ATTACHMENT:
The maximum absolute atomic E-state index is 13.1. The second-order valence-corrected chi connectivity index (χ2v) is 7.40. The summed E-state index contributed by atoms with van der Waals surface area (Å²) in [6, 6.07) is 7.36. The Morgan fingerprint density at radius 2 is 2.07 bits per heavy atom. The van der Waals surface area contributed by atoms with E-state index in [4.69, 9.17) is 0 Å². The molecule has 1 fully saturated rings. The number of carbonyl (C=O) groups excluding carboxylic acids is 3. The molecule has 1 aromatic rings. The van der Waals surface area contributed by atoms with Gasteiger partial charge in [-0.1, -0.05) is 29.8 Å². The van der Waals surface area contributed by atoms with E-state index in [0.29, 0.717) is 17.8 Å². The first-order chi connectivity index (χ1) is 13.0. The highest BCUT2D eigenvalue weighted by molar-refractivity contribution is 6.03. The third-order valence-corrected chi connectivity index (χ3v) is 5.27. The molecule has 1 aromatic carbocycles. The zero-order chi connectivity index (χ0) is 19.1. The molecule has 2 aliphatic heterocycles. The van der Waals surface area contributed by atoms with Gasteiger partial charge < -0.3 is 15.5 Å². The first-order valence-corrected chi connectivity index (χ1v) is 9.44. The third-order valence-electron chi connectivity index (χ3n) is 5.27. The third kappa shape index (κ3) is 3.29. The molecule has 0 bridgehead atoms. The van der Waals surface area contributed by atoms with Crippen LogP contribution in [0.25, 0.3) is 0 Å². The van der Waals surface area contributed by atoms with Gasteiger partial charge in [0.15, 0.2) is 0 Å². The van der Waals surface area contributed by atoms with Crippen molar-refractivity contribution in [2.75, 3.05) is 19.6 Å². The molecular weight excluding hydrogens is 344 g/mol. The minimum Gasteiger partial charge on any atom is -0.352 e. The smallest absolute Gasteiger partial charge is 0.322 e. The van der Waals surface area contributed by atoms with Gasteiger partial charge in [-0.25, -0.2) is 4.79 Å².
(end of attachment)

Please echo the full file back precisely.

The maximum absolute atomic E-state index is 13.1. The second-order valence-corrected chi connectivity index (χ2v) is 7.40. The summed E-state index contributed by atoms with van der Waals surface area (Å²) in [6, 6.07) is 7.36. The Morgan fingerprint density at radius 2 is 2.07 bits per heavy atom. The van der Waals surface area contributed by atoms with E-state index in [4.69, 9.17) is 0 Å². The molecule has 1 fully saturated rings. The number of carbonyl (C=O) groups excluding carboxylic acids is 3. The molecule has 1 aromatic rings. The van der Waals surface area contributed by atoms with Gasteiger partial charge in [-0.1, -0.05) is 29.8 Å². The van der Waals surface area contributed by atoms with E-state index in [0.29, 0.717) is 17.8 Å². The first-order chi connectivity index (χ1) is 13.0. The highest BCUT2D eigenvalue weighted by molar-refractivity contribution is 6.03. The third-order valence-corrected chi connectivity index (χ3v) is 5.27. The molecule has 1 aromatic carbocycles. The zero-order chi connectivity index (χ0) is 19.1. The molecule has 2 aliphatic heterocycles. The van der Waals surface area contributed by atoms with Gasteiger partial charge < -0.3 is 15.5 Å². The first-order valence-corrected chi connectivity index (χ1v) is 9.44. The third-order valence-electron chi connectivity index (χ3n) is 5.27. The third kappa shape index (κ3) is 3.29. The molecule has 0 bridgehead atoms. The van der Waals surface area contributed by atoms with Crippen LogP contribution in [0.25, 0.3) is 0 Å². The van der Waals surface area contributed by atoms with Gasteiger partial charge in [0.15, 0.2) is 0 Å². The van der Waals surface area contributed by atoms with Crippen molar-refractivity contribution in [2.75, 3.05) is 19.6 Å². The molecular weight excluding hydrogens is 344 g/mol. The minimum Gasteiger partial charge on any atom is -0.352 e. The smallest absolute Gasteiger partial charge is 0.322 e. The van der Waals surface area contributed by atoms with Gasteiger partial charge in [-0.25, -0.2) is 4.79 Å².